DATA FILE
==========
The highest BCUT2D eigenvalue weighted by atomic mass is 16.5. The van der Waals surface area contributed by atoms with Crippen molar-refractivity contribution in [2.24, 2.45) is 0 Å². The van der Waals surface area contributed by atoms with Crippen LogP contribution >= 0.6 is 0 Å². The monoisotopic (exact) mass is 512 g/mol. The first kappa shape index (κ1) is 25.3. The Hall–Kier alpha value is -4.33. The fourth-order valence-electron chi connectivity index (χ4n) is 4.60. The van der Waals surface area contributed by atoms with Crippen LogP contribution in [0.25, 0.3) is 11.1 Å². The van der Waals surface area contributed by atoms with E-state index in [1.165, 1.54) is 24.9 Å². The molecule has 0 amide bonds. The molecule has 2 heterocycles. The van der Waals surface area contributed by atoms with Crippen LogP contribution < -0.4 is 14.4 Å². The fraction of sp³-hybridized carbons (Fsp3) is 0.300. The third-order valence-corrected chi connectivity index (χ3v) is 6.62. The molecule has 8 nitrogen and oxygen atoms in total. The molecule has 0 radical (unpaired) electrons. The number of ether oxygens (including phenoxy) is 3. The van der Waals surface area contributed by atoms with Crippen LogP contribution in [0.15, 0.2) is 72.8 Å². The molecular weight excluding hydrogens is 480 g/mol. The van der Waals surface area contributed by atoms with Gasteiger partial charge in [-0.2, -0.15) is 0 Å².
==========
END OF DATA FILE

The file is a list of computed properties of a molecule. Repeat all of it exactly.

The highest BCUT2D eigenvalue weighted by atomic mass is 16.5. The van der Waals surface area contributed by atoms with Crippen molar-refractivity contribution in [2.24, 2.45) is 0 Å². The van der Waals surface area contributed by atoms with Crippen LogP contribution >= 0.6 is 0 Å². The monoisotopic (exact) mass is 512 g/mol. The first kappa shape index (κ1) is 25.3. The Hall–Kier alpha value is -4.33. The fourth-order valence-electron chi connectivity index (χ4n) is 4.60. The van der Waals surface area contributed by atoms with Crippen LogP contribution in [0.25, 0.3) is 11.1 Å². The van der Waals surface area contributed by atoms with E-state index in [1.165, 1.54) is 24.9 Å². The molecule has 0 amide bonds. The molecule has 2 heterocycles. The van der Waals surface area contributed by atoms with Crippen LogP contribution < -0.4 is 14.4 Å². The fraction of sp³-hybridized carbons (Fsp3) is 0.300. The third-order valence-corrected chi connectivity index (χ3v) is 6.62. The molecule has 8 nitrogen and oxygen atoms in total. The molecule has 0 radical (unpaired) electrons. The number of ether oxygens (including phenoxy) is 3. The van der Waals surface area contributed by atoms with Crippen LogP contribution in [0.15, 0.2) is 72.8 Å². The molecular weight excluding hydrogens is 480 g/mol. The van der Waals surface area contributed by atoms with Gasteiger partial charge in [-0.2, -0.15) is 0 Å².